In the movie Eat Pray Love, there’s a scene at an Indian ashram in which Julia Roberts’s character struggles to sit still during a group meditation. Her inability to quiet her thoughts and relax for more than a minute impels her to burst out of the room in frustration. Well, Roberts is one hell of an actress, because, unbeknownst to us, she’s actually quite the yogi in real life. During a three-hour-long chat with the veteran actress for our September issue, our intrepid editor Ariel Foxman discussed everything from the star’s storied career to her picture-perfect family life (her husband Danny Moder even dropped by to say hello). But in addition to a demanding work schedule and making home-cooked meals for her brood, another part of Roberts’s routine may be contributing to her world-famous megawatt smiles as of late. “I’ve been working on one of the eight limbs of ethical yoga called Pratyahara,” she divulged during the interview. “I could do it for years.”

In the yoga community, the “eight limbs of yoga” to which Roberts is referring is termed Ashtanga: an ancient form of yoga based on eight principles that involves a rapid, intense succession of poses, with the ultimate goal of moving the practitioner from a physical to a meditative state. Pratyahara is the fifth “limb” in this process. According to Larissa Hall Carlson, Dean of the Kripalu School of Ayurveda, an educational center for holistic health located in the Berkshires area of Massachusetts, it’s a crucial step between the physical and mental aspects of yoga. “Pratyahara means ‘sense withdrawal,’” she told InStyle. “It’s about letting go of all distractions and not paying attention to other people in the room or sounds or sights. The senses are given a fast so the mind has the opportunity to dive inward and scan the internal environment.” In sum, it’s the level that allows the practitioner to prepare for the final stages of meditation.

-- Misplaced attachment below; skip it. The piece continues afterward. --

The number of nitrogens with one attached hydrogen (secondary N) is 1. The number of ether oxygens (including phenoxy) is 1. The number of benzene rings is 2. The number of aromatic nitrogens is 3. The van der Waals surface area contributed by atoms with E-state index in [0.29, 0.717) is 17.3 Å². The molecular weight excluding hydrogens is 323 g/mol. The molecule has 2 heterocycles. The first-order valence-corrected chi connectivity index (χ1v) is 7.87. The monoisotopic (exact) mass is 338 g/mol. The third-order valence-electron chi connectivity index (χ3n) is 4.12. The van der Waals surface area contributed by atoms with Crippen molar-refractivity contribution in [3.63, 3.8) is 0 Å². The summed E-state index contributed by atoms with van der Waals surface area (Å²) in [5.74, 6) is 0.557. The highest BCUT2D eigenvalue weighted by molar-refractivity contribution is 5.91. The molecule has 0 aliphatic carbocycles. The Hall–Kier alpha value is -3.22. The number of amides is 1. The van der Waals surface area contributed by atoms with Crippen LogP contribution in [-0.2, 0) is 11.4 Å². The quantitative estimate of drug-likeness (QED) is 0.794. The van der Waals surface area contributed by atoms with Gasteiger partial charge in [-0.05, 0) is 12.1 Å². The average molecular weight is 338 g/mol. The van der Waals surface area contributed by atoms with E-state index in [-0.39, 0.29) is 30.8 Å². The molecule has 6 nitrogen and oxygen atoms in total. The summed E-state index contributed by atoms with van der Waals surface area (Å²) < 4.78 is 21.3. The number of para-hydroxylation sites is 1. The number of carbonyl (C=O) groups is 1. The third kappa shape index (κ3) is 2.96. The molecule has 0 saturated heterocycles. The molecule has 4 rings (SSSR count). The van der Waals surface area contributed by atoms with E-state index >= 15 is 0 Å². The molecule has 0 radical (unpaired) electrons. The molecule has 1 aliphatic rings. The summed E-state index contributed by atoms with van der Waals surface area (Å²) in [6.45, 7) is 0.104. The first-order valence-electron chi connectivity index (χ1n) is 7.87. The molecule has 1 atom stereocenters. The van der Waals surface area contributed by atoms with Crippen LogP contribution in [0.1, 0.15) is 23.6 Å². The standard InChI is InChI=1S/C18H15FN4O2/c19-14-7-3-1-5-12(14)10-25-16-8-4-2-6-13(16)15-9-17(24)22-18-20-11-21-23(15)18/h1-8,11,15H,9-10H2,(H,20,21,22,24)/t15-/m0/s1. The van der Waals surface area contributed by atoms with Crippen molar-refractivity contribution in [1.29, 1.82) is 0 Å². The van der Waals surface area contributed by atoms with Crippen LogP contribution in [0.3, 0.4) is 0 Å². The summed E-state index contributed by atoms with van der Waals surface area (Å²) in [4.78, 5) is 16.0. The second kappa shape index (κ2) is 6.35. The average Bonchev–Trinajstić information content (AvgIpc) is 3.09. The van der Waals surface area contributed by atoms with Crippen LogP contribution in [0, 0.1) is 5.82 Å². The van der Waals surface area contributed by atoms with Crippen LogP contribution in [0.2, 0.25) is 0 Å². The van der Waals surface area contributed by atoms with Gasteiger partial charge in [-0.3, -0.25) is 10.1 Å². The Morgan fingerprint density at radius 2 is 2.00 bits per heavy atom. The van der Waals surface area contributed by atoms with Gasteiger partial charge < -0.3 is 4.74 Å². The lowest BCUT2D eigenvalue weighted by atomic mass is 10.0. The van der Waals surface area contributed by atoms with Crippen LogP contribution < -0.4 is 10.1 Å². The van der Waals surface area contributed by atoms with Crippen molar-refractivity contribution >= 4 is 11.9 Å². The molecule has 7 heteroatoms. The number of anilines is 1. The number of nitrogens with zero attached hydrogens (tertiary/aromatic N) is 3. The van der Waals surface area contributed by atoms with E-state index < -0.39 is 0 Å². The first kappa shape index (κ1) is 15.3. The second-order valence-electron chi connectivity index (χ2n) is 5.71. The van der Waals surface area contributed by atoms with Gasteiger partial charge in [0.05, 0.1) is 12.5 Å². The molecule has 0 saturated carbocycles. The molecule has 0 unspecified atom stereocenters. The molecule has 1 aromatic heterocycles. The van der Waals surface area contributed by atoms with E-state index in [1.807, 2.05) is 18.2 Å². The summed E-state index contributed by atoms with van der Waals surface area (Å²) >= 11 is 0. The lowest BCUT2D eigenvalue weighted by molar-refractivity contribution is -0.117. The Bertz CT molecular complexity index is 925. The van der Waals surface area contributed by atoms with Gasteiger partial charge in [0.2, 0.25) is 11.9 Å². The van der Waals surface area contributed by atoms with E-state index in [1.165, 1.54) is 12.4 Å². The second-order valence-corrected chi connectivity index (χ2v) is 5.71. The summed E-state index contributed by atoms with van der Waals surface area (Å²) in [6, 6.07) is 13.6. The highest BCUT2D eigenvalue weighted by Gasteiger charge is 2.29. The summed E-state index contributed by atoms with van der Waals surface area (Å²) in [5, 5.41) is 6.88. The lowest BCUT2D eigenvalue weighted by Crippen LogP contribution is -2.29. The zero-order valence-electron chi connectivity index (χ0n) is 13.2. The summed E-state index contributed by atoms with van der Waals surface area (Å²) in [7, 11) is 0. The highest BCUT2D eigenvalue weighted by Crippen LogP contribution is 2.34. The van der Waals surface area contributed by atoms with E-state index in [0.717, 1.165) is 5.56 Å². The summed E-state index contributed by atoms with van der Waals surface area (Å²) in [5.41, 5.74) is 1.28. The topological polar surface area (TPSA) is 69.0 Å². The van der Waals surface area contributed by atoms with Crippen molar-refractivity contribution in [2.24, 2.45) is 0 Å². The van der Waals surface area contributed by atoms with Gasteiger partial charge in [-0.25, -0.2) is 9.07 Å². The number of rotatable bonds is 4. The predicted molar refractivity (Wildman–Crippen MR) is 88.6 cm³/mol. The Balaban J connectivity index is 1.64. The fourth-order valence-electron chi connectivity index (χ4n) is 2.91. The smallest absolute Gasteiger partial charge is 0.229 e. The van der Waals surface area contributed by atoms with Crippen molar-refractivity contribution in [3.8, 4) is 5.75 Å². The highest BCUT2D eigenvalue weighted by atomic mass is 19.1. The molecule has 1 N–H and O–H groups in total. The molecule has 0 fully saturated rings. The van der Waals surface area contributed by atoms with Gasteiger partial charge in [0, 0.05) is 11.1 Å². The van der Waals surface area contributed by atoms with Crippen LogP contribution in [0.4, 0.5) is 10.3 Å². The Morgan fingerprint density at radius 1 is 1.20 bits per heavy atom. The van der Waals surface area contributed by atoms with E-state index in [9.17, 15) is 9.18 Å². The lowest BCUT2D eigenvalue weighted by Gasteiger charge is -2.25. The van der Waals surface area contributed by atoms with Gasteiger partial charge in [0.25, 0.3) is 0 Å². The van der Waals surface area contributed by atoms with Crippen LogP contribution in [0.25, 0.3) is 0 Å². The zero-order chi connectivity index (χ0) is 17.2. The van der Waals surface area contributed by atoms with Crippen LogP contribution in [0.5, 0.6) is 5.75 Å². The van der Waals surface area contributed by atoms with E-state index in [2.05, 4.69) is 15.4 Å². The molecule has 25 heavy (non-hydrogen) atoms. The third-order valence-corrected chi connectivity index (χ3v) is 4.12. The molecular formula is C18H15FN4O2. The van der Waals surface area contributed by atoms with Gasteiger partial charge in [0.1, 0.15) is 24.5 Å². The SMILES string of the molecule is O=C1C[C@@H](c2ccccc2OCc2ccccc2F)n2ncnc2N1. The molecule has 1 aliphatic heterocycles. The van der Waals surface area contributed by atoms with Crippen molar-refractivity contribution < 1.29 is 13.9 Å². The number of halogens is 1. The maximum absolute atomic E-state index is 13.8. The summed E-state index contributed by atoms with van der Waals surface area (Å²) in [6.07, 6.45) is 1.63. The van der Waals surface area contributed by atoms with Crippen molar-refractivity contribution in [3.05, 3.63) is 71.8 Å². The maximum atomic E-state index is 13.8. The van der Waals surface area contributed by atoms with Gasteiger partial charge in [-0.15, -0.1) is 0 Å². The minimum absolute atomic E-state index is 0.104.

Larissa Hall CarlsonCourtesy Kripalu Center for Yoga & Health

Roberts added, “It’s supposed to become part of your natural composition: non-grasping, non-hoarding, non-clinging—in a spiritual sense and in a literal sense, like cleaning out your closet and letting go of things you know you’re not going to wear anymore.” Carlson agreed: “There’s a non-grasping to external stimulation—it’s about being at peace with what’s inside.” Practicing Pratyahara is simple: All you need to do is sit in a meditative posture (aka cross-legged) with your hands resting on your lap, close your eyes, and start noticing the “sensations of your body,” says Carlson (think: breathing, tingling, pulsating etc.). But since it’s viewed as a pit-stop on the pathway to meditation, it’s recommended that practitioners prepare by first performing five to fifteen minutes of postures to loosen up and relax the body, as well as five to fifteen minutes of breathing exercises. Then, voilà! A free mind.

So what’s the grand goal of Pratyahara? “An advanced practitioner is able to move through the world with more skillfulness and can remain peaceful in a chaotic or stressful environment,” Carlson said. And while some, like Roberts, view it as a lifelong practice, Carlson insists newbies can see results just as quickly. “It can be profoundly stirring to sit peacefully and quietly and follow your breath and emotionsit allows for self-regulation and stress-reduction.” We could all probably use a little bit of that.

For more of our interview with Roberts, pick up the September issue of InStyle, on newsstands and available for digital download now.

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—Reporting by Ariel Foxman